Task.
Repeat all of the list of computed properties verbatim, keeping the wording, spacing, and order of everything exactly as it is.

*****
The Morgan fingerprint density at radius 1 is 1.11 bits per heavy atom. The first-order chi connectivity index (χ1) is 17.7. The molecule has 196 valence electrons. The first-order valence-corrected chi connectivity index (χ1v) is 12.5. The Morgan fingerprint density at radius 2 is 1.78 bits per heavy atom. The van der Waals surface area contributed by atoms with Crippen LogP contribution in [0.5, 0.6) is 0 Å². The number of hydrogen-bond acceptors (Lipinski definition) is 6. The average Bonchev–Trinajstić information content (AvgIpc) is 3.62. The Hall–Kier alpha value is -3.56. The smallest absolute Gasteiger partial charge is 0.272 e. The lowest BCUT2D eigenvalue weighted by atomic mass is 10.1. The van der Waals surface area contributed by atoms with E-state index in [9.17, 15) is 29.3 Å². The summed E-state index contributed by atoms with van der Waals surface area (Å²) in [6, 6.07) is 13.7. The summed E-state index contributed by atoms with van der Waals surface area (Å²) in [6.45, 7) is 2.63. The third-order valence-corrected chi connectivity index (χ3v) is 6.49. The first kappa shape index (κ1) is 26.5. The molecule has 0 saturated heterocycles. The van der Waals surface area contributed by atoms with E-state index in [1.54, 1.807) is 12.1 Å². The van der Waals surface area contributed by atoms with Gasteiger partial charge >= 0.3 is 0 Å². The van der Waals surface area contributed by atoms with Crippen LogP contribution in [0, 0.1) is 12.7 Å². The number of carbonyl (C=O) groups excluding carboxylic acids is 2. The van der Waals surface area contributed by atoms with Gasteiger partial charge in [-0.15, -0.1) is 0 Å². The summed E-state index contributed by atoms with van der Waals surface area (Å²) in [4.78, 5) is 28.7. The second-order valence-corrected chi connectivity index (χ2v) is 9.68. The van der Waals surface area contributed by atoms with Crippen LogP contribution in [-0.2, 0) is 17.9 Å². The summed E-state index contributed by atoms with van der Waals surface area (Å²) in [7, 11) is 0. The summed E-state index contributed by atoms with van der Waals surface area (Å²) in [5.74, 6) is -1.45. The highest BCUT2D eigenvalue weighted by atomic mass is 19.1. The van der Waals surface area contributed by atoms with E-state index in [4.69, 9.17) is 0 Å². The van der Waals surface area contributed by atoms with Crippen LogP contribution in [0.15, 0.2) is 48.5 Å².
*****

The Morgan fingerprint density at radius 1 is 1.11 bits per heavy atom. The first-order chi connectivity index (χ1) is 17.7. The molecule has 196 valence electrons. The first-order valence-corrected chi connectivity index (χ1v) is 12.5. The Morgan fingerprint density at radius 2 is 1.78 bits per heavy atom. The van der Waals surface area contributed by atoms with Crippen LogP contribution in [0.5, 0.6) is 0 Å². The number of hydrogen-bond acceptors (Lipinski definition) is 6. The average Bonchev–Trinajstić information content (AvgIpc) is 3.62. The Hall–Kier alpha value is -3.56. The smallest absolute Gasteiger partial charge is 0.272 e. The lowest BCUT2D eigenvalue weighted by atomic mass is 10.1. The van der Waals surface area contributed by atoms with E-state index in [9.17, 15) is 29.3 Å². The summed E-state index contributed by atoms with van der Waals surface area (Å²) in [6, 6.07) is 13.7. The summed E-state index contributed by atoms with van der Waals surface area (Å²) in [6.45, 7) is 2.63. The third-order valence-corrected chi connectivity index (χ3v) is 6.49. The first kappa shape index (κ1) is 26.5. The molecule has 0 saturated heterocycles. The van der Waals surface area contributed by atoms with E-state index in [1.54, 1.807) is 12.1 Å². The van der Waals surface area contributed by atoms with Gasteiger partial charge >= 0.3 is 0 Å². The van der Waals surface area contributed by atoms with Crippen LogP contribution in [0, 0.1) is 12.7 Å². The number of carbonyl (C=O) groups excluding carboxylic acids is 2. The van der Waals surface area contributed by atoms with Gasteiger partial charge in [-0.15, -0.1) is 0 Å². The summed E-state index contributed by atoms with van der Waals surface area (Å²) in [4.78, 5) is 28.7. The second-order valence-corrected chi connectivity index (χ2v) is 9.68. The van der Waals surface area contributed by atoms with Crippen LogP contribution in [-0.2, 0) is 17.9 Å². The summed E-state index contributed by atoms with van der Waals surface area (Å²) in [7, 11) is 0. The summed E-state index contributed by atoms with van der Waals surface area (Å²) in [5.74, 6) is -1.45. The highest BCUT2D eigenvalue weighted by atomic mass is 19.1. The van der Waals surface area contributed by atoms with E-state index in [4.69, 9.17) is 0 Å². The van der Waals surface area contributed by atoms with Crippen LogP contribution in [0.15, 0.2) is 48.5 Å².